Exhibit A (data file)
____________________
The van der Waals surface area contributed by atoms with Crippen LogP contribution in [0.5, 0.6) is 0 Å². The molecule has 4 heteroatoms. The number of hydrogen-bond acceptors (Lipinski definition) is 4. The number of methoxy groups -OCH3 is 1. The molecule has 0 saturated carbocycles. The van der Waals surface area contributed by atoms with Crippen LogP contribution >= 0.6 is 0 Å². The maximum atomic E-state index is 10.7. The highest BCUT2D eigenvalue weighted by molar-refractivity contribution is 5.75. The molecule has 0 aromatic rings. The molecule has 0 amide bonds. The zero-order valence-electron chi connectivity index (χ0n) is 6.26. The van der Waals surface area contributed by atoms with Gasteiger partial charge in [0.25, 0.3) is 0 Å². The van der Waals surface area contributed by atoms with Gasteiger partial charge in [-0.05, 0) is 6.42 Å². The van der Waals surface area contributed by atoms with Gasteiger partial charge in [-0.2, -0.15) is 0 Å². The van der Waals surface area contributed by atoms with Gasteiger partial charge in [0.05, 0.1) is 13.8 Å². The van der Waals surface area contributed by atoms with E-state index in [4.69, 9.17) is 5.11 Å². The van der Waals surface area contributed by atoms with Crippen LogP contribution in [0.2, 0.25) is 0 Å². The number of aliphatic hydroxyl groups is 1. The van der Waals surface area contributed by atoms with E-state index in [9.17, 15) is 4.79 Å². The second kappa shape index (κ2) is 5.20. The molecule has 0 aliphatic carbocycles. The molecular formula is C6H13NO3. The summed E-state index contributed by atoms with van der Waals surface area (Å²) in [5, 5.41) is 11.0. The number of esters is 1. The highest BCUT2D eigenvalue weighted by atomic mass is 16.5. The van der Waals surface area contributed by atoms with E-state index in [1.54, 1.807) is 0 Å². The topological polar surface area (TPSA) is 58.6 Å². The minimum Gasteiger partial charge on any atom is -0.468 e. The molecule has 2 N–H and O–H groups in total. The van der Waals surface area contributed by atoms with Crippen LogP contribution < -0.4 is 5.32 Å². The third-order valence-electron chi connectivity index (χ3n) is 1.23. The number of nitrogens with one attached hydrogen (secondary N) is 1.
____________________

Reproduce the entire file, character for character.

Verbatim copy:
The van der Waals surface area contributed by atoms with Crippen LogP contribution in [0.5, 0.6) is 0 Å². The molecule has 4 heteroatoms. The number of hydrogen-bond acceptors (Lipinski definition) is 4. The number of methoxy groups -OCH3 is 1. The molecule has 0 saturated carbocycles. The van der Waals surface area contributed by atoms with Crippen LogP contribution >= 0.6 is 0 Å². The maximum atomic E-state index is 10.7. The highest BCUT2D eigenvalue weighted by molar-refractivity contribution is 5.75. The molecule has 0 aromatic rings. The molecule has 0 amide bonds. The zero-order valence-electron chi connectivity index (χ0n) is 6.26. The van der Waals surface area contributed by atoms with Gasteiger partial charge in [0.25, 0.3) is 0 Å². The van der Waals surface area contributed by atoms with Gasteiger partial charge in [-0.05, 0) is 6.42 Å². The van der Waals surface area contributed by atoms with Gasteiger partial charge in [-0.2, -0.15) is 0 Å². The van der Waals surface area contributed by atoms with Gasteiger partial charge in [0.05, 0.1) is 13.8 Å². The van der Waals surface area contributed by atoms with E-state index in [4.69, 9.17) is 5.11 Å². The van der Waals surface area contributed by atoms with Crippen LogP contribution in [0.2, 0.25) is 0 Å². The number of aliphatic hydroxyl groups is 1. The van der Waals surface area contributed by atoms with E-state index in [9.17, 15) is 4.79 Å². The second kappa shape index (κ2) is 5.20. The molecule has 0 aliphatic carbocycles. The molecular formula is C6H13NO3. The summed E-state index contributed by atoms with van der Waals surface area (Å²) in [5, 5.41) is 11.0. The number of esters is 1. The highest BCUT2D eigenvalue weighted by atomic mass is 16.5. The van der Waals surface area contributed by atoms with E-state index in [1.54, 1.807) is 0 Å². The topological polar surface area (TPSA) is 58.6 Å². The minimum Gasteiger partial charge on any atom is -0.468 e. The molecule has 2 N–H and O–H groups in total. The van der Waals surface area contributed by atoms with Crippen LogP contribution < -0.4 is 5.32 Å². The third-order valence-electron chi connectivity index (χ3n) is 1.23. The number of nitrogens with one attached hydrogen (secondary N) is 1.